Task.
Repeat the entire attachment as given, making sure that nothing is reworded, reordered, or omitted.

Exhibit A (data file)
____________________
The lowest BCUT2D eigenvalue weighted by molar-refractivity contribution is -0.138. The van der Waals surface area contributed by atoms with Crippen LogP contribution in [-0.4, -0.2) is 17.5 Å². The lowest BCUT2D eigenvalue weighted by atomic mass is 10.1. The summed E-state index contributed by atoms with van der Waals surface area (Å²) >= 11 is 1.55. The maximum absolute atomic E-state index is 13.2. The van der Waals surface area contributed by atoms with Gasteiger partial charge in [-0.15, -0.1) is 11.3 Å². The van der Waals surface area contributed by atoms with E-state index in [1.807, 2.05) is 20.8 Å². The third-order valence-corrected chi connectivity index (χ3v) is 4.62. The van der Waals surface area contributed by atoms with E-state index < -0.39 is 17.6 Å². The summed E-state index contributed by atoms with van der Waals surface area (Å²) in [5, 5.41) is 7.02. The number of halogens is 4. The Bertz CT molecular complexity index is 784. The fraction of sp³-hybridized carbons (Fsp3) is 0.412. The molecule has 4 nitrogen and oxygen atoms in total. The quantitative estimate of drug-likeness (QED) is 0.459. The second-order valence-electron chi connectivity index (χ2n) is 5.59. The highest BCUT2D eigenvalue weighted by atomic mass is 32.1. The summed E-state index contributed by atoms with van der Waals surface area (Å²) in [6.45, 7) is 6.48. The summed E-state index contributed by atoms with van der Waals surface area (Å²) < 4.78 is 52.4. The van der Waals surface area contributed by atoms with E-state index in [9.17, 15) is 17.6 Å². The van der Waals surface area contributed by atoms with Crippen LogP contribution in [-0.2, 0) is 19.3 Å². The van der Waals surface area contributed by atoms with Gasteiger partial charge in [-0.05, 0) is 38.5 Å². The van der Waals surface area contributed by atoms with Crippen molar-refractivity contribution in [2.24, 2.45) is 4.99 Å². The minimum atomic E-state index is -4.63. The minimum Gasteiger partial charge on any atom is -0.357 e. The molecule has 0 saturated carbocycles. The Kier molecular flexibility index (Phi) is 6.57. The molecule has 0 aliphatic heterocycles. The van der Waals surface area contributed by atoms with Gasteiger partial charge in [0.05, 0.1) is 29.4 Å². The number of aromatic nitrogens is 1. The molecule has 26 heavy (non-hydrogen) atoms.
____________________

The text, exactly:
The lowest BCUT2D eigenvalue weighted by molar-refractivity contribution is -0.138. The van der Waals surface area contributed by atoms with Crippen LogP contribution in [-0.4, -0.2) is 17.5 Å². The lowest BCUT2D eigenvalue weighted by atomic mass is 10.1. The summed E-state index contributed by atoms with van der Waals surface area (Å²) >= 11 is 1.55. The maximum absolute atomic E-state index is 13.2. The van der Waals surface area contributed by atoms with Gasteiger partial charge in [-0.15, -0.1) is 11.3 Å². The van der Waals surface area contributed by atoms with E-state index in [1.807, 2.05) is 20.8 Å². The third-order valence-corrected chi connectivity index (χ3v) is 4.62. The van der Waals surface area contributed by atoms with E-state index < -0.39 is 17.6 Å². The summed E-state index contributed by atoms with van der Waals surface area (Å²) in [5, 5.41) is 7.02. The number of halogens is 4. The Bertz CT molecular complexity index is 784. The fraction of sp³-hybridized carbons (Fsp3) is 0.412. The molecule has 4 nitrogen and oxygen atoms in total. The quantitative estimate of drug-likeness (QED) is 0.459. The second-order valence-electron chi connectivity index (χ2n) is 5.59. The highest BCUT2D eigenvalue weighted by atomic mass is 32.1. The summed E-state index contributed by atoms with van der Waals surface area (Å²) in [6.45, 7) is 6.48. The summed E-state index contributed by atoms with van der Waals surface area (Å²) < 4.78 is 52.4. The van der Waals surface area contributed by atoms with E-state index in [9.17, 15) is 17.6 Å². The van der Waals surface area contributed by atoms with Crippen LogP contribution in [-0.2, 0) is 19.3 Å². The van der Waals surface area contributed by atoms with Gasteiger partial charge in [-0.05, 0) is 38.5 Å². The van der Waals surface area contributed by atoms with Crippen molar-refractivity contribution in [2.24, 2.45) is 4.99 Å². The minimum atomic E-state index is -4.63. The minimum Gasteiger partial charge on any atom is -0.357 e. The molecule has 0 saturated carbocycles. The Kier molecular flexibility index (Phi) is 6.57. The molecule has 0 aliphatic heterocycles. The van der Waals surface area contributed by atoms with Gasteiger partial charge in [0.05, 0.1) is 29.4 Å². The number of aromatic nitrogens is 1. The molecule has 26 heavy (non-hydrogen) atoms.